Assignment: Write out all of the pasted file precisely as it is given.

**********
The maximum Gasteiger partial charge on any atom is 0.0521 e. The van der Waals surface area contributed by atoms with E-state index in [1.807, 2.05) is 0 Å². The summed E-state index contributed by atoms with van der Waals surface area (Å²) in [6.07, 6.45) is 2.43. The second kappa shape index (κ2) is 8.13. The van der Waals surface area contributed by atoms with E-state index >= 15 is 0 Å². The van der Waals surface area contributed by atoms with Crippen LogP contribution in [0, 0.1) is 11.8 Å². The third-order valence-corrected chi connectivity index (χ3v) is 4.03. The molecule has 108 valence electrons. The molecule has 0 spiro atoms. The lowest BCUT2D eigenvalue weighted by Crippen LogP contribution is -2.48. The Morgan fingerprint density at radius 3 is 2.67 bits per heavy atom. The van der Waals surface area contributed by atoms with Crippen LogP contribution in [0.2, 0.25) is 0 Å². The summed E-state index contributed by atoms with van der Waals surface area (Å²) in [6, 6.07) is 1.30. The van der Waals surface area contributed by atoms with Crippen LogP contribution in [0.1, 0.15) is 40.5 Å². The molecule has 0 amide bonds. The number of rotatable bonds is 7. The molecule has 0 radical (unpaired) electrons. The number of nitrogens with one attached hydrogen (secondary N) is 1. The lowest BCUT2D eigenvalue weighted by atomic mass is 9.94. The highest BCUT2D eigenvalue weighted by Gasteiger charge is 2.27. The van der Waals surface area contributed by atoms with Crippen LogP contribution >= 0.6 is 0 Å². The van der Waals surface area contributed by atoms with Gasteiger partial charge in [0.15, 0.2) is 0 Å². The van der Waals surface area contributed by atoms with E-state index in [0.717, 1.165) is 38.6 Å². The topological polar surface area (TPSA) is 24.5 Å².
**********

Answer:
The maximum Gasteiger partial charge on any atom is 0.0521 e. The van der Waals surface area contributed by atoms with E-state index in [1.807, 2.05) is 0 Å². The summed E-state index contributed by atoms with van der Waals surface area (Å²) in [6.07, 6.45) is 2.43. The second kappa shape index (κ2) is 8.13. The van der Waals surface area contributed by atoms with E-state index >= 15 is 0 Å². The van der Waals surface area contributed by atoms with Crippen LogP contribution in [0, 0.1) is 11.8 Å². The third-order valence-corrected chi connectivity index (χ3v) is 4.03. The molecule has 108 valence electrons. The molecule has 0 spiro atoms. The lowest BCUT2D eigenvalue weighted by Crippen LogP contribution is -2.48. The Morgan fingerprint density at radius 3 is 2.67 bits per heavy atom. The van der Waals surface area contributed by atoms with Crippen LogP contribution in [0.2, 0.25) is 0 Å². The summed E-state index contributed by atoms with van der Waals surface area (Å²) in [6, 6.07) is 1.30. The van der Waals surface area contributed by atoms with Crippen LogP contribution in [0.1, 0.15) is 40.5 Å². The molecule has 0 amide bonds. The number of rotatable bonds is 7. The molecule has 0 radical (unpaired) electrons. The number of nitrogens with one attached hydrogen (secondary N) is 1. The lowest BCUT2D eigenvalue weighted by atomic mass is 9.94. The highest BCUT2D eigenvalue weighted by Gasteiger charge is 2.27. The van der Waals surface area contributed by atoms with Crippen LogP contribution >= 0.6 is 0 Å². The van der Waals surface area contributed by atoms with Gasteiger partial charge in [0.15, 0.2) is 0 Å². The van der Waals surface area contributed by atoms with E-state index in [0.717, 1.165) is 38.6 Å². The topological polar surface area (TPSA) is 24.5 Å².